How to carry homemade energy gels

Your first question about making your own energy gels is likely “How should I carry this?” After all, putting your squishy food into a foil package isn’t really an option (unless you want a massive mess on your hands). There are a few types of containers on the market that you can use for these homemade energy shots.

options for how to carry homemade energy gel

A good option is a soft, flexible gel flask, like this one from GU, that has plenty of holding capacity. You can also use smaller harder shell gel flasks such as this one from EnergyFlask. Or look for squeezable silicone travel bottles, which are small bottles designed to carry liquids in travel toiletry bags. Squeezable plastic food pouches can also do the trick. These are baby food bags that usually contain fruit purée, but it is certainly possible to wash and refill them. Weesprout has an option for a squeeze food pouch that is designed for multiple uses.

Homemade Energy Gel Ingredients and Portions

The beauty of these homemade gels is that they have built-in water to aid with absorption and limit the digestive pitfalls that can come with sucking back too many highly-concentrated packaged gels. For extra hydration, top your gel container with additional water if room remains.

For each of the recipes above, You can scale up the ingredients if you want to make enough to fill multiple containers for epic workouts.

You can consume half the gel recipe at two separate times during a workout, or suck back the whole thing if you need a big energy boost. They are most useful for continuous exercise lasting longer than 1 hour.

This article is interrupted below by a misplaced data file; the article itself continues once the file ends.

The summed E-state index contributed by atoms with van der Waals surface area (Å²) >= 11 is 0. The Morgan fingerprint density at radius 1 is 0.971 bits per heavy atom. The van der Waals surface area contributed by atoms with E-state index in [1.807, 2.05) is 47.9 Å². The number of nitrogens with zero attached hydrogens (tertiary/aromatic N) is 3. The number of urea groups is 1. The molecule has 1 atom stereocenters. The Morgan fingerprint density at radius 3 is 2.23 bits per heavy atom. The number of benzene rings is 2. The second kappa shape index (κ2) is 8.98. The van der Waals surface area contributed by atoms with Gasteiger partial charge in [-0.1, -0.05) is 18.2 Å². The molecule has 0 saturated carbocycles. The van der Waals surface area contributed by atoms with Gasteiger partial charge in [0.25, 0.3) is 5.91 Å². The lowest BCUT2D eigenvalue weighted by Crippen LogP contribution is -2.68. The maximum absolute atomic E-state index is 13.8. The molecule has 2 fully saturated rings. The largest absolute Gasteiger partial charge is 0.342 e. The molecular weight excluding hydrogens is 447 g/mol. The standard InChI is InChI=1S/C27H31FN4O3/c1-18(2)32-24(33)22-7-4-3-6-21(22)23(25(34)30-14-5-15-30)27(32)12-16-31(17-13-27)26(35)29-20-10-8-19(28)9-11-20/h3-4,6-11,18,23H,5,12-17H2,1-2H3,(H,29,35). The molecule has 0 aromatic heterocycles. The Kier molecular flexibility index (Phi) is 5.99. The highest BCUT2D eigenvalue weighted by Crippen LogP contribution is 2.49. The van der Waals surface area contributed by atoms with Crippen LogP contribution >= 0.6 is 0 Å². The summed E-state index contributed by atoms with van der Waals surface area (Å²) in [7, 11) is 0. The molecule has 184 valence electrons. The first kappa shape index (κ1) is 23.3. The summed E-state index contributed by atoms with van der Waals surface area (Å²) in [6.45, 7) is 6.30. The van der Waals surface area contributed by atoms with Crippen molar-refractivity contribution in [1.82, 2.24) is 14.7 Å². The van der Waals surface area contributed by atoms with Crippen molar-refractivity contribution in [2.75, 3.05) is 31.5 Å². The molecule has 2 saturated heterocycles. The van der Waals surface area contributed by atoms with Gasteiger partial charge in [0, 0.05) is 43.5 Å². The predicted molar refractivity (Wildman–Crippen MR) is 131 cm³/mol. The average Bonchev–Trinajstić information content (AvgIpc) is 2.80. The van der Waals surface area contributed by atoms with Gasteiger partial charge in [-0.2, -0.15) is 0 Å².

For the most part, dried fruit is the primary source of carbs in these gels (I recommend Mariani fruits – their excellent dried fruit options include banana and pineapple, perfect for DIY gel projects). Letting dried fruit soak in boiled water for at least 30 minutes softens them enough that they can more easily blend into a smooth paste. But you may still end up with some small fruit bits in your gel flask. That’s just fine!

The combination of glucose and fructose from these dried fruits increases carb absorption rates during exercise leading to improved energy delivery to working muscles. But there are a few athletes who won’t tolerate the sugar make-up of dried fruit during exercise – likely it’s the fructose that causes stomach woes. It’s best to test out any of these gels during training sessions instead of during an important event to gauge tolerance.

RELATED: Should You Ditch Sports Nutrition Products for Real Food?

Matthew Kadey, M.S., R.D., is an author and journalist who specializes in sports nutrition and is the recipient of the 2013 James Beard Award for Food Journalism.